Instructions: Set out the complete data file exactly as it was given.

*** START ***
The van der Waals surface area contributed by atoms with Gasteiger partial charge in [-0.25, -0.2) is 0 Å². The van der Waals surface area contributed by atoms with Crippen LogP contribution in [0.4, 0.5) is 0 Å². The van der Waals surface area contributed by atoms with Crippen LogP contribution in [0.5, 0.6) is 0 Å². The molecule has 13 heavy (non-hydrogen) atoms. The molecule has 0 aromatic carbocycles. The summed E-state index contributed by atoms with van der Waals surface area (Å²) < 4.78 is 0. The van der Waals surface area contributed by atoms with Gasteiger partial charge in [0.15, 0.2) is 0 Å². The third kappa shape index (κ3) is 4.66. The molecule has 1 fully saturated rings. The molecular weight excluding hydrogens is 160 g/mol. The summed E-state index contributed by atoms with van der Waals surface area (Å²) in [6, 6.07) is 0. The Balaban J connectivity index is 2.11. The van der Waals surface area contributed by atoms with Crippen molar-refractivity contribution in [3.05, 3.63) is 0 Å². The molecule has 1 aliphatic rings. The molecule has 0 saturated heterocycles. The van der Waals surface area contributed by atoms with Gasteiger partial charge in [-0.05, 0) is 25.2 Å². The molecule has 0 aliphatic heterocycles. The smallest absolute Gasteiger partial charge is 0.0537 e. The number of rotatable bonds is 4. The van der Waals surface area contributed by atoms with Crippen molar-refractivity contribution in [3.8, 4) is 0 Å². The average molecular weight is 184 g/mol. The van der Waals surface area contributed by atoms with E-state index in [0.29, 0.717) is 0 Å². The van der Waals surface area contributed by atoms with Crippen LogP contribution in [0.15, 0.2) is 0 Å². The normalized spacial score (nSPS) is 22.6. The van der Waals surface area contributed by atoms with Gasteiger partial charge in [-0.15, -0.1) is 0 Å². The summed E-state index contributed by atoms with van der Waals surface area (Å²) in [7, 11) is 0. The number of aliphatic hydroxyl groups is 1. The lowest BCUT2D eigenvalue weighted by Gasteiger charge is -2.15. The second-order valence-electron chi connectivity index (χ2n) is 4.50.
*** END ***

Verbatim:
The van der Waals surface area contributed by atoms with Gasteiger partial charge in [-0.25, -0.2) is 0 Å². The van der Waals surface area contributed by atoms with Crippen LogP contribution in [0.4, 0.5) is 0 Å². The van der Waals surface area contributed by atoms with Crippen LogP contribution in [0.5, 0.6) is 0 Å². The molecule has 13 heavy (non-hydrogen) atoms. The molecule has 0 aromatic carbocycles. The summed E-state index contributed by atoms with van der Waals surface area (Å²) < 4.78 is 0. The van der Waals surface area contributed by atoms with Gasteiger partial charge in [0.15, 0.2) is 0 Å². The third kappa shape index (κ3) is 4.66. The molecule has 1 fully saturated rings. The molecular weight excluding hydrogens is 160 g/mol. The summed E-state index contributed by atoms with van der Waals surface area (Å²) in [6, 6.07) is 0. The Balaban J connectivity index is 2.11. The van der Waals surface area contributed by atoms with Crippen molar-refractivity contribution in [3.05, 3.63) is 0 Å². The molecule has 1 aliphatic rings. The molecule has 0 saturated heterocycles. The van der Waals surface area contributed by atoms with Gasteiger partial charge in [-0.05, 0) is 25.2 Å². The molecule has 0 aliphatic heterocycles. The smallest absolute Gasteiger partial charge is 0.0537 e. The number of rotatable bonds is 4. The van der Waals surface area contributed by atoms with Crippen molar-refractivity contribution in [3.8, 4) is 0 Å². The average molecular weight is 184 g/mol. The van der Waals surface area contributed by atoms with E-state index in [0.29, 0.717) is 0 Å². The van der Waals surface area contributed by atoms with Crippen LogP contribution in [0.15, 0.2) is 0 Å². The normalized spacial score (nSPS) is 22.6. The van der Waals surface area contributed by atoms with Gasteiger partial charge in [-0.15, -0.1) is 0 Å². The summed E-state index contributed by atoms with van der Waals surface area (Å²) in [7, 11) is 0. The number of aliphatic hydroxyl groups is 1. The lowest BCUT2D eigenvalue weighted by Gasteiger charge is -2.15. The second-order valence-electron chi connectivity index (χ2n) is 4.50.